The letter, spearheaded by the Clean Rivers Campaign, is intended to show the EPA that there is widespread, diverse support for getting started immediately with a sustainable approach that maintains and upgrades our current system and maximizes strategic green infrastructure. According to Campaign Director, Jennifer Rafanan Kennedy, “We need clean water and transformational neighborhood investment now, and with an investment this large we should choose a plan that solves multiple problems. If we can coalesce around one strategic and cost-effective plan that brings multiple solutions and benefits to our region, that’s the right way to go. Leaders across our region are telling the EPA that they want to get started right away – but we want it to be the right plan – and we hope the EPA will listen.”

Read the Letter to the EPA with 85 Signatures

If you support this effort and want to add your name, sign-up as a supporter here! 

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Lunch and Learn with Tim Duggan and Christine Mondor

On June 30th, the Clean Rivers Campaign hosted a Lunch and Learn for the Campaign’s endorsing organizations and partner municipalities at the Energy Innovation Center. Landscape architect and previous Beyond Tunnel Vision speaker, Tim Duggan of Phronesis Design and Christine Mondor of EvolveEA each discussed Green Infrastructure watershed level concept designs for priority sheds in Pittsburgh and how we can take a holistic approach to stormwater management while creating maximum community benefits.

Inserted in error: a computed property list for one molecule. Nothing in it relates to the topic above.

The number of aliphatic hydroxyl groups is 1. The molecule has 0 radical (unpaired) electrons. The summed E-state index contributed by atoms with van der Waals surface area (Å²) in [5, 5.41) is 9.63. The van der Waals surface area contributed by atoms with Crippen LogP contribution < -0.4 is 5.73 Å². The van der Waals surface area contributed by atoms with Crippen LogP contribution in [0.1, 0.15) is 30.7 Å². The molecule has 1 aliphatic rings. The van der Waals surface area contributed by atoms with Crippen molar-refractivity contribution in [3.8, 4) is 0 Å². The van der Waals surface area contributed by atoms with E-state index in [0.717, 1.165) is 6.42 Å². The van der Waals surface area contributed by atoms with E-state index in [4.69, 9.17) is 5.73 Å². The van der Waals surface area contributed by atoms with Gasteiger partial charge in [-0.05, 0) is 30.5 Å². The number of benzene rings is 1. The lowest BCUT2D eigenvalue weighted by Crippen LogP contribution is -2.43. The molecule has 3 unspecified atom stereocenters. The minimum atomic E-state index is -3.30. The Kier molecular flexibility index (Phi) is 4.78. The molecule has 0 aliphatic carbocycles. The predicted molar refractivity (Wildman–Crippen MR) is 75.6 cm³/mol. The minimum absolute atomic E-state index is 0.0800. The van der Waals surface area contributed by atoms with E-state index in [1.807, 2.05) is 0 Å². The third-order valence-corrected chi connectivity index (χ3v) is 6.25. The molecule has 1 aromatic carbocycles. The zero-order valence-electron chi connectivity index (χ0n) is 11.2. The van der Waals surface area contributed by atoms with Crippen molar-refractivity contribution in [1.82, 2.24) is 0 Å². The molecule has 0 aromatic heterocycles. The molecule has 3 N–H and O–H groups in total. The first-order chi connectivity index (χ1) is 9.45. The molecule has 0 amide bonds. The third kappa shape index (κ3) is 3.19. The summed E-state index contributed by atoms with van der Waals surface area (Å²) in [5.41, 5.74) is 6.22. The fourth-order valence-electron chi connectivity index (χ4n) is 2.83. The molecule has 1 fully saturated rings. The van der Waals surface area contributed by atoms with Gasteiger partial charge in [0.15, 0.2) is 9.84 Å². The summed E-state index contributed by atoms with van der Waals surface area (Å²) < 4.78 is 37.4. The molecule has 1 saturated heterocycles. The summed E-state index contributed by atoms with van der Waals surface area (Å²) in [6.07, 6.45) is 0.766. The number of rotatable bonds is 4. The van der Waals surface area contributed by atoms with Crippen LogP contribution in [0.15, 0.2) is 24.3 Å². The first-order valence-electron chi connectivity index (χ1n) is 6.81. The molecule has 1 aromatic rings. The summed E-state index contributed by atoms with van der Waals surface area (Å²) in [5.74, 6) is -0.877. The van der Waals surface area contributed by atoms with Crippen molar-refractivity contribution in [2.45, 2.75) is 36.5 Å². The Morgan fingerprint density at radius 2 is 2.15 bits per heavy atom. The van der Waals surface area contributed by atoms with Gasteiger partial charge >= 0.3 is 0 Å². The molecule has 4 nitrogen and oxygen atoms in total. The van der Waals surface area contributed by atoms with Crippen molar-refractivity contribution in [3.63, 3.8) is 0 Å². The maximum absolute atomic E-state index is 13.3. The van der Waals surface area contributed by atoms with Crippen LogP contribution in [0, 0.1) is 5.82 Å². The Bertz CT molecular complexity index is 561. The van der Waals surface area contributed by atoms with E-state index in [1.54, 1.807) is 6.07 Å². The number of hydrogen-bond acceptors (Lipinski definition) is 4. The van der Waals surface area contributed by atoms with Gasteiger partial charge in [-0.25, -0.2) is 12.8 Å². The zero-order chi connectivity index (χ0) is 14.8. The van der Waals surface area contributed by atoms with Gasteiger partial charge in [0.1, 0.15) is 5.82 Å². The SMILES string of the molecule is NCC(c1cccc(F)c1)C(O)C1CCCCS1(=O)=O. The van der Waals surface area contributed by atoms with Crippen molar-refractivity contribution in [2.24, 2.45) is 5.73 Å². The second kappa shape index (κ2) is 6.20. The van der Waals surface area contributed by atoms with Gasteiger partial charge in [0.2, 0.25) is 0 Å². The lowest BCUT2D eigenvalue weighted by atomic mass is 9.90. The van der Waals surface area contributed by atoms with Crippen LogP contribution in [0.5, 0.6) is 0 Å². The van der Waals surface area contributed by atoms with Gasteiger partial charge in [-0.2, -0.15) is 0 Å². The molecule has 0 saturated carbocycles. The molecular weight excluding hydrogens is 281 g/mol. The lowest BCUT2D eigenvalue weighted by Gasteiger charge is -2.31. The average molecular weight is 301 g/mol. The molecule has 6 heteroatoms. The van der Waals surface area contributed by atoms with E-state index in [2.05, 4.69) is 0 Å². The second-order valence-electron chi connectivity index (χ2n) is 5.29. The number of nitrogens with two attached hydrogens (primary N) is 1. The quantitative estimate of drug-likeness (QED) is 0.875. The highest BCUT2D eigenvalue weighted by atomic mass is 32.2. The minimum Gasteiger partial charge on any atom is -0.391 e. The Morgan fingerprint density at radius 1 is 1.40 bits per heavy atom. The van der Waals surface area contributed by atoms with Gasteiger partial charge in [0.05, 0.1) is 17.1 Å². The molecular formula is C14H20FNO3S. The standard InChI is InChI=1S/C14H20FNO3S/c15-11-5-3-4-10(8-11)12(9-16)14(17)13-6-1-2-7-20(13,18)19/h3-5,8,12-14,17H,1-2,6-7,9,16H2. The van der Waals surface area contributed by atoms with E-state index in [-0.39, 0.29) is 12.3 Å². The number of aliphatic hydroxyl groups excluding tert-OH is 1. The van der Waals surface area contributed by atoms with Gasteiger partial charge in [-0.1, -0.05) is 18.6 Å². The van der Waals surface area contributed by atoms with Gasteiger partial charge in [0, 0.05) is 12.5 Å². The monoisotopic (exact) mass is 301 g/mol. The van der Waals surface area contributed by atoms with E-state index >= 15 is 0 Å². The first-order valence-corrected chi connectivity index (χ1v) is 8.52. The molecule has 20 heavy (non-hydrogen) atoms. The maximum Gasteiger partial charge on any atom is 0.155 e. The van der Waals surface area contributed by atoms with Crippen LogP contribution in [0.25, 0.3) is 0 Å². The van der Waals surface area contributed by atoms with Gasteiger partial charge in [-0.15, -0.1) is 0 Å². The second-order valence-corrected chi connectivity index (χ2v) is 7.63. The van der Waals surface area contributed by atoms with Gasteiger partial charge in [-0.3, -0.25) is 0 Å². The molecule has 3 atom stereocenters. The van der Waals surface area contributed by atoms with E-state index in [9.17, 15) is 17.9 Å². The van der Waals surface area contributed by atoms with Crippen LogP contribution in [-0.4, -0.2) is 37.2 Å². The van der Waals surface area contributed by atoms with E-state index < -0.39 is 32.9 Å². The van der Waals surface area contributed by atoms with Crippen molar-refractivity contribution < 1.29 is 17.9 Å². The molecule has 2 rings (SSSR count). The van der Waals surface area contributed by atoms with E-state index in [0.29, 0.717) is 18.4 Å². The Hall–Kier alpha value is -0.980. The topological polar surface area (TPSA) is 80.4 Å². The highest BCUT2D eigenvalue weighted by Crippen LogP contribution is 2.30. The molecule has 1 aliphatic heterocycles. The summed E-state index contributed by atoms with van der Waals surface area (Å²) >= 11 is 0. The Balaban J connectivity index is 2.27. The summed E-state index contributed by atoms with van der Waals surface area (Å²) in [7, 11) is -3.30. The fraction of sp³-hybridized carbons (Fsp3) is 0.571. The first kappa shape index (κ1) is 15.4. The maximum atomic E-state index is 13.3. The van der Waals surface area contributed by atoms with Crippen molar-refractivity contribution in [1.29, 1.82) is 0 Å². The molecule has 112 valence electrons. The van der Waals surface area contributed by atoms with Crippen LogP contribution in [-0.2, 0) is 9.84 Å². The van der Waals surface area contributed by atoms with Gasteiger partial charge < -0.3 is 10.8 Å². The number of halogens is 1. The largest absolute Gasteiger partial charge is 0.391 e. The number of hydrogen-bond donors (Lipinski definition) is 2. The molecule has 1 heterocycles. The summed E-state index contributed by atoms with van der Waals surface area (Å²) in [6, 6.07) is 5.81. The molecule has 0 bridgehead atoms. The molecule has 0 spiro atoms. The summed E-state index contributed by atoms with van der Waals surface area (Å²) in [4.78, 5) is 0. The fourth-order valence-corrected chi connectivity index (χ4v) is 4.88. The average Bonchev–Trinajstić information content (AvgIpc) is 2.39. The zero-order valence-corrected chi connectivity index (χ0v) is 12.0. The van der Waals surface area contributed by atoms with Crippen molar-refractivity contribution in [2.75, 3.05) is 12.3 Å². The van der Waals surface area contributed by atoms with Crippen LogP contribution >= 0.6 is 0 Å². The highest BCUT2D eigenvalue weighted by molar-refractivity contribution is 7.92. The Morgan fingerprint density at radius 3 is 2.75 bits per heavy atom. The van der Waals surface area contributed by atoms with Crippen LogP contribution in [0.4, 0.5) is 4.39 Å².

Tim Duggan

Tim Duggan of Phronesis Design

About 40 attendees representing various environmental groups, neighborhoods, and municipalities learned from Tim Duggan about Kansas City’s shift in their Consent Decree from a plan that would have built underground tunnels to one that maximizes community benefits by investing first in Green Infrastructure. In sharing his concept design for Panther Hollow Watershed, he discussed the necessity of thinking holistically about stormwater management planning (like integrating transportation and other systems), but also about the importance of community outreach, saying “community engagement will make [these projects] sustainable.”



Christine Mondor pointing out the specifics of the Heth’s Run concept designs.

Christine Mondor, Principal of EvolveEA, who is working on the Heth’s Run project among others, underscored the importance of community engagement and presented on concept designs for Heth’s Run. With the project being a collaboration between the City of Pittsburgh, the Pittsburgh Parks Conservancy, and the Pittsburgh Zoo, concept designs that maximize community benefits are underway.



Green Infrastructure concept designs for Heth’s Run showing the added value to the neighborhood.

James Stitt from the Pittsburgh Water and Sewer Authority closed out the session by discussing PWSA’s strategic green infrastructure planning, how the authority can play a role in helping these watershed level designs develop, and how municipalities can implement them in their own communities. Attendees also discussed how municipalities can find funding for these types of projects and generate support from their community leaders for Green Infrastructure.

"This is a whole new way of looking at infrastructure” - James Stitt, PWSA

“This is a whole new way of looking at infrastructure” – James Stitt, PWSA

Thank you to our speakers Tim Duggan, Christine Mondor, and James Stitt! Thank you to the Energy Innovation Center for hosting us! And thank you to our community partners and endorsing organizations for a great discussion!




In case you missed it, see the PowerPoints below!

Tim Duggan PowerPoint

Christine Mondor’s PowerPoint